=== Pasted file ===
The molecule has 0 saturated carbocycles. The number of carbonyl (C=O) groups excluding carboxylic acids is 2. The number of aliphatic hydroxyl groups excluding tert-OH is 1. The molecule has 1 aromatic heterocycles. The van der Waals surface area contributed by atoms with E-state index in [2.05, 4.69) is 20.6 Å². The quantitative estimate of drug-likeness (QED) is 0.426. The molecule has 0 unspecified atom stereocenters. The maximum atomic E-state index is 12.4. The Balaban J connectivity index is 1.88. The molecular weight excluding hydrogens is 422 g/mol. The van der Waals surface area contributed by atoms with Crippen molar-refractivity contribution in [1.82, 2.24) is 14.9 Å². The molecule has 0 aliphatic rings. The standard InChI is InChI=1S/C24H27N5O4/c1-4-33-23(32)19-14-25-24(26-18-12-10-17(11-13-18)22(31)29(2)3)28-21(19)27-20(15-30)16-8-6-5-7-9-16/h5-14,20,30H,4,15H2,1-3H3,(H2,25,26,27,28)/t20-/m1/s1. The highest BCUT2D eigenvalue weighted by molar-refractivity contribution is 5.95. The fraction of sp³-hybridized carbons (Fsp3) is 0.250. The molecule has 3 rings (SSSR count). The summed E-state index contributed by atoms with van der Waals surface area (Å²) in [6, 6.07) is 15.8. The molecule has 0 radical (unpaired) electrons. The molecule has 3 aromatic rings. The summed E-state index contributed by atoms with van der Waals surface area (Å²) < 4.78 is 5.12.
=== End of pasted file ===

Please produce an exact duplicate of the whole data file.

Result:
The molecule has 0 saturated carbocycles. The number of carbonyl (C=O) groups excluding carboxylic acids is 2. The number of aliphatic hydroxyl groups excluding tert-OH is 1. The molecule has 1 aromatic heterocycles. The van der Waals surface area contributed by atoms with E-state index in [2.05, 4.69) is 20.6 Å². The quantitative estimate of drug-likeness (QED) is 0.426. The molecule has 0 unspecified atom stereocenters. The maximum atomic E-state index is 12.4. The Balaban J connectivity index is 1.88. The molecular weight excluding hydrogens is 422 g/mol. The van der Waals surface area contributed by atoms with Crippen molar-refractivity contribution in [1.82, 2.24) is 14.9 Å². The molecule has 0 aliphatic rings. The standard InChI is InChI=1S/C24H27N5O4/c1-4-33-23(32)19-14-25-24(26-18-12-10-17(11-13-18)22(31)29(2)3)28-21(19)27-20(15-30)16-8-6-5-7-9-16/h5-14,20,30H,4,15H2,1-3H3,(H2,25,26,27,28)/t20-/m1/s1. The highest BCUT2D eigenvalue weighted by molar-refractivity contribution is 5.95. The fraction of sp³-hybridized carbons (Fsp3) is 0.250. The molecule has 3 rings (SSSR count). The summed E-state index contributed by atoms with van der Waals surface area (Å²) in [6, 6.07) is 15.8. The molecule has 0 radical (unpaired) electrons. The molecule has 3 aromatic rings. The summed E-state index contributed by atoms with van der Waals surface area (Å²) < 4.78 is 5.12.